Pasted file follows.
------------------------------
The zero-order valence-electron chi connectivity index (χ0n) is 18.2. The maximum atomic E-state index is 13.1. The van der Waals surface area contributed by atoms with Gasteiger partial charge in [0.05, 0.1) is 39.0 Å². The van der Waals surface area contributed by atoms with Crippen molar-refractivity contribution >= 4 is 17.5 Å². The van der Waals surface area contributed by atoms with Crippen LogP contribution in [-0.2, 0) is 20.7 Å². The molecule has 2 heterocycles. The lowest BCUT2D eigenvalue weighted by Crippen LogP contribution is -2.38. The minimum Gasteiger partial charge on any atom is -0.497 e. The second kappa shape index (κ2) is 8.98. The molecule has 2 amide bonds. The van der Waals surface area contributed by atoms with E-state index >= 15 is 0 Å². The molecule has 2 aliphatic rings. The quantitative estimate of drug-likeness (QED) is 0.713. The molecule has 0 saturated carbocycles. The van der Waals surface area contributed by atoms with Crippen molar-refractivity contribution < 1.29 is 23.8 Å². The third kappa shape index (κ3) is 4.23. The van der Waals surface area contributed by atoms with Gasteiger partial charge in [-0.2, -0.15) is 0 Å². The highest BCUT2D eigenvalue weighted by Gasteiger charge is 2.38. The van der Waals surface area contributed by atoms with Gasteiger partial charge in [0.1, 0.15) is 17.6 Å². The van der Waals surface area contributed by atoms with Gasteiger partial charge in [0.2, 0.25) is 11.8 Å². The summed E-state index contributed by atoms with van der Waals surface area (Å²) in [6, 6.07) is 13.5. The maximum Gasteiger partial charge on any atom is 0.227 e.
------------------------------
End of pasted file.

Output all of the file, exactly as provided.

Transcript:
The zero-order valence-electron chi connectivity index (χ0n) is 18.2. The maximum atomic E-state index is 13.1. The van der Waals surface area contributed by atoms with Gasteiger partial charge in [0.05, 0.1) is 39.0 Å². The van der Waals surface area contributed by atoms with Crippen molar-refractivity contribution >= 4 is 17.5 Å². The van der Waals surface area contributed by atoms with Crippen LogP contribution in [-0.2, 0) is 20.7 Å². The molecule has 2 heterocycles. The lowest BCUT2D eigenvalue weighted by Crippen LogP contribution is -2.38. The minimum Gasteiger partial charge on any atom is -0.497 e. The second kappa shape index (κ2) is 8.98. The molecule has 2 amide bonds. The van der Waals surface area contributed by atoms with E-state index >= 15 is 0 Å². The molecule has 2 aliphatic rings. The quantitative estimate of drug-likeness (QED) is 0.713. The molecule has 0 saturated carbocycles. The van der Waals surface area contributed by atoms with Crippen molar-refractivity contribution < 1.29 is 23.8 Å². The third kappa shape index (κ3) is 4.23. The van der Waals surface area contributed by atoms with Gasteiger partial charge in [-0.2, -0.15) is 0 Å². The highest BCUT2D eigenvalue weighted by Gasteiger charge is 2.38. The van der Waals surface area contributed by atoms with Gasteiger partial charge in [0.1, 0.15) is 17.6 Å². The van der Waals surface area contributed by atoms with Gasteiger partial charge in [0.2, 0.25) is 11.8 Å². The summed E-state index contributed by atoms with van der Waals surface area (Å²) in [6, 6.07) is 13.5. The maximum Gasteiger partial charge on any atom is 0.227 e.